What’s the Deal with IRS Penalties?

by Tom Buck

IRS penalties can be draconian. The penalties that are applied most often have to do with late filing and late payment of taxes due. Individual tax returns must be filed by April 15th each year (although this year we have until April 18th because one of the states observes Friday, April 15th as a legal holiday, so everyone in the country gets an extra three days to file this year). It is always possible to get a six month extension of time to file (not to pay), but the request must be filed by April 15th.

If you are one day late AND you have a balance due on the return, the penalty is 5% of the amount due. For every additional month you file late another 5% is added to the bill. This goes on for a maximum of five months. You can do the math and realize that if the return is filed five or more months late the penalty is at least 25%.

For every month after five months there is a penalty of 0.5% (or 6% per year) added. On top of the penalties, the IRS also adds interest at the current rate of 3% per year. This interest is calculated not only on the tax due, but also on the penalties AND it compounds so you end up paying interest on the interest as well.

Unfortunately, it is not uncommon for us to take on clients who have not filed for several years and owe taxes for every year. You can see how the penalties and interest could easily cause the tax bill to double because of penalty and interest additions. We regularly talk with taxpayers who tell us they could pay the IRS if it were not for these add-ons.

If you have a good reason for not filing on time (think major medical issues or something as serious) it is possible for the IRS to agree to abate some or all of the penalties. The interest is almost NEVER able to be abated, regardless of the reason for late filing.

On this subject there is a small amount of good news. For the first year you file late (assuming you have filed and paid each of the previous three years on time) there is a program called the First Time Abatement. IRS will forgive the penalties for late filing or late payment for that one year only.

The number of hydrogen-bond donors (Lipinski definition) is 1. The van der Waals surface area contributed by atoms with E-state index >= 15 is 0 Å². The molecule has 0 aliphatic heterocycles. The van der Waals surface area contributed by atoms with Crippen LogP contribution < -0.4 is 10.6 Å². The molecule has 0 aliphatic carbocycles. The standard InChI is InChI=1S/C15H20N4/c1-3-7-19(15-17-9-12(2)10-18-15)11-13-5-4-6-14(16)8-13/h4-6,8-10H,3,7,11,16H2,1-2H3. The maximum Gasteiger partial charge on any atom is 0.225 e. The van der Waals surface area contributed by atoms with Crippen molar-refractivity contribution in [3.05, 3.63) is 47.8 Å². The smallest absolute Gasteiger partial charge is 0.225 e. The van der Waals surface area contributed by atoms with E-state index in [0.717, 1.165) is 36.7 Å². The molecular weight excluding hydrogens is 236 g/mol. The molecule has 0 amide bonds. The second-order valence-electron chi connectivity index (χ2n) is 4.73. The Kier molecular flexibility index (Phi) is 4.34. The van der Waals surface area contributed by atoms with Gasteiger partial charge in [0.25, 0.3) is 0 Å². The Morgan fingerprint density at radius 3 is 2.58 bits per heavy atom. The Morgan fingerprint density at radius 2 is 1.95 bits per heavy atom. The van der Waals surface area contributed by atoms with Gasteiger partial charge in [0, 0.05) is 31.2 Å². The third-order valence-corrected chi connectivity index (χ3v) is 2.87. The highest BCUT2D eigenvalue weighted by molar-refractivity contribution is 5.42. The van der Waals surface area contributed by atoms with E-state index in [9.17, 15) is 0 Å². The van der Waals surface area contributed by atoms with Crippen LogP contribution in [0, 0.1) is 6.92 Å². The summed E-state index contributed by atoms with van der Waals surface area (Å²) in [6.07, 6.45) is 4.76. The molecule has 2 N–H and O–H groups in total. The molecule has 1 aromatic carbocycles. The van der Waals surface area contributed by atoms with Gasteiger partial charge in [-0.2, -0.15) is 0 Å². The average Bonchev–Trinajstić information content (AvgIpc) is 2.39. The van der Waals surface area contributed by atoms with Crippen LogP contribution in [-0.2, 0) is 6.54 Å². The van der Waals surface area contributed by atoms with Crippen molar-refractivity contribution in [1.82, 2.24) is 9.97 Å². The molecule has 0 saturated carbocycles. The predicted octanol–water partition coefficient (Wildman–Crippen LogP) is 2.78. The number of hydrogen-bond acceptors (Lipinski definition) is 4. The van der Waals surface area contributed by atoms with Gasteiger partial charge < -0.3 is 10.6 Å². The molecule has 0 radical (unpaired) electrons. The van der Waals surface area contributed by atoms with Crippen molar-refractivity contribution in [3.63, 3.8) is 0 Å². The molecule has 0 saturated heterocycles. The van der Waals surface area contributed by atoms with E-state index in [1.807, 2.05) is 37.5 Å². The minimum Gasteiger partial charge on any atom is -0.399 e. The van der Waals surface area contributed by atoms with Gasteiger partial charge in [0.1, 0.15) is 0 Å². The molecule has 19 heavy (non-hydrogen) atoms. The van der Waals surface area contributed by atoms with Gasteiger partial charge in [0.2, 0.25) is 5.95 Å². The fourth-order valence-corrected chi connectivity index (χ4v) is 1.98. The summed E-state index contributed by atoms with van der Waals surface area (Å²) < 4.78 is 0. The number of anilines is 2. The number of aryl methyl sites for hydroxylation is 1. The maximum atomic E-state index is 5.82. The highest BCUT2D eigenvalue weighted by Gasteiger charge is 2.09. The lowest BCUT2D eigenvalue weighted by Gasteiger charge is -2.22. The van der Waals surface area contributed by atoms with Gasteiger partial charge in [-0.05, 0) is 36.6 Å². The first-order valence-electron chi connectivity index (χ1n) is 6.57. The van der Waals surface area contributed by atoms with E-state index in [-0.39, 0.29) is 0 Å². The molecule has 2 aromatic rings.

On the subject of late filing, the IRS has begun penalizing partnerships (form 1065 filers) and Sub-chapter S Corporations (form 1120-S filers) for late filing. In case you are not aware, these two forms of organization NEVER have any tax liability because the results of their operations are reported on the tax returns of the individual owners.

The penalties for late filing presently (they have been regularly increased since they were first instituted) are $195 for each month of late filing up to a maximum of twelve months, for each owner. That comes out to $2340 in penalties, times however many owners there are.

It is not uncommon for husband and wife to both be owners. That means $4680 per year if the returns are filed more than twelve months late. If there are more owners, this penalty can become huge. Of course, as with all penalties, interest continues to accrue on the penalties.

For both of the above late filing penalties, the word to the wise is: “do not file late”. It is much better to file on time even if you can’t pay the tax due because you dramatically reduce the penalties. The late payment penalty is only 0.5% per month, not 5% per month. You can also arrange to make payments on any amount due with a form that is filed with your tax return. Your preparer can help with this.

The other most common penalty results when the IRS audits a return and comes up with $5000 or more additional tax due as a result of the audit. This is called a “negligence” penalty even though in many cases the taxpayer has not been “negligent”, but only made an honest mistake. The amount of the penalty is a flat 20% of the additional tax due.

There are myriad other penalties that the IRS is able to apply, but the ones outlined here are those that catch the most people and are some of the more costly ones. Try to file and pay on time and be as honest as you can so the IRS doesn’t have a chance to hit you with the negligence penalty in the event of an audit.

Remember us if you or others you know are having ANY problems with the IRS. We protect our fellow citizens against their government by making sure the IRS obeys the rules.